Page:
Blue lights indicate when Mercedes’ autonomous driving system is engaged

Mercedes-Benz has secured permission to add turquoise lights to the exterior of its self-driving cars to show others that an autonomous driving system is controlling the vehicle.

“With the development of automated marker lights, Mercedes-Benz is once again setting new industry standards,” said Markus Schaefer, Mercedes-Benz CTO. “We are the first car manufacturer in the world to receive such approvals in the US.”

Background: The Society of Automotive Engineers (SAE) classifies cars’ autonomous driving capabilities into six levels, ranging from Level 0 (a car with no autonomous capabilities) to Level 5 (a car that can be fully autonomous in all driving conditions).

In January 2023, Mercedes-Benz became the first automaker to get a Level 3 autonomous driving system approved for use anywhere in the US. At this level, the car drives itself under certain conditions, and while the driver must be ready to take control of the car, he does not need to keep his eyes on the road at all times.

The challenge: While this autonomous driving system, called Drive Pilot, can make driving less stressful for Benz owners, it can reason stress for other drivers – from their point of view it may appear that someone is distracted when they should be paying attention to the road.

The same goes for police officers – they have no way of knowing that the driver they see playing on their phone or knitting a sweater while behind the wheel is legally (and safely) able to do so.

More generally, ensuring that autonomous vehicles and the expectations of other drivers are on the same page will be key to ensuring that they understand each other as they share the same roads.

What’s new? Regulators in Nevada and California — the states where Drive Pilot is currently approved — have already given Mercedes-Benz permission to equip its vehicles with special turquoise marker lights that notify others when the autonomous driving system is engaged.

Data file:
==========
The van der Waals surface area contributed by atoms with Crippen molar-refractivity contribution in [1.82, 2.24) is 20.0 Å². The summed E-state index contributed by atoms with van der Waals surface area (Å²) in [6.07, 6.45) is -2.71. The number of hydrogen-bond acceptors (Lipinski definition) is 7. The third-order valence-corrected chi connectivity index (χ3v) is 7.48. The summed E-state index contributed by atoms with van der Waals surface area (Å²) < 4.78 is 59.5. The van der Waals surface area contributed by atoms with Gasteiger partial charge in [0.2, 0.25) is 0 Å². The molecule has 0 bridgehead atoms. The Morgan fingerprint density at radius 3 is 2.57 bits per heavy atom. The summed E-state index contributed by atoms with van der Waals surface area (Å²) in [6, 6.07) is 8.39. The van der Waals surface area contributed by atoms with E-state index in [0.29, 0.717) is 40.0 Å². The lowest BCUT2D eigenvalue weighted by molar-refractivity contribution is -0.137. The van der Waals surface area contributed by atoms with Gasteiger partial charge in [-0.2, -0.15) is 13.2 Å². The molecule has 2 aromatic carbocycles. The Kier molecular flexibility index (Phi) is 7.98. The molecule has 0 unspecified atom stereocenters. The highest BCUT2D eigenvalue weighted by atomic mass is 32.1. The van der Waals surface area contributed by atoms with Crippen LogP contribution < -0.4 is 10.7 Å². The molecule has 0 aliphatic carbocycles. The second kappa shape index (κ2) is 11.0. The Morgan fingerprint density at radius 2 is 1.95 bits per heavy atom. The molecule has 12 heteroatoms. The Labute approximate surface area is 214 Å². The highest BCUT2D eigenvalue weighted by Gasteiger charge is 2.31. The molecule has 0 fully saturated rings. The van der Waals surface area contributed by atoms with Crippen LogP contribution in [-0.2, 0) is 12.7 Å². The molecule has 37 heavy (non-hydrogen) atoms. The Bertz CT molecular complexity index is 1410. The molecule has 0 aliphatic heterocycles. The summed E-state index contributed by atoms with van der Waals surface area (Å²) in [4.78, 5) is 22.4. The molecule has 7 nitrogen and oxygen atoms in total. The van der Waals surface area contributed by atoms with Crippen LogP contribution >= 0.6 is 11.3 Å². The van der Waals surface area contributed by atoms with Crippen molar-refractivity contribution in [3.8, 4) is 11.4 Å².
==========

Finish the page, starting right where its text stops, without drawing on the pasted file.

“The inclusion of marker lights is poised to significantly improve public acceptance of automated driving and contribute to road safety, as the lights clearly visualize the status of the automated driving system from the outside,” Mercedes-Benz wrote.

“The more automated vehicles populate the road, the more important the communication and interaction between the vehicle and the environment becomes.”

Mark Schaefer

In California, the company received permission to integrate turquoise lights into the exterior mirrors and front and rear lights of test vehicles – a permit that expires in two years.

Meanwhile, Nevada is allowed to integrate the lights into its cars built in 2026. That permission will expire if/when the state enacts new laws dictating how carmakers must indicate that an autonomous driving system is on.

Look forward: Currently, Mercedes-Benz owners are only allowed to use Drive Pilot during the day on certain highways in California and Nevada when the car is traveling below 40 mph in heavy traffic — essentially automating highway congestion.

However, the company plans to continue expanding where and how its autonomous driving system can be used in the future, and adding turquoise lights to its vehicles could help ensure that expansion goes smoothly.

“The more automated vehicles populate the road, the more important the communication and interaction between the vehicle and the environment becomes,” Schaefer said.

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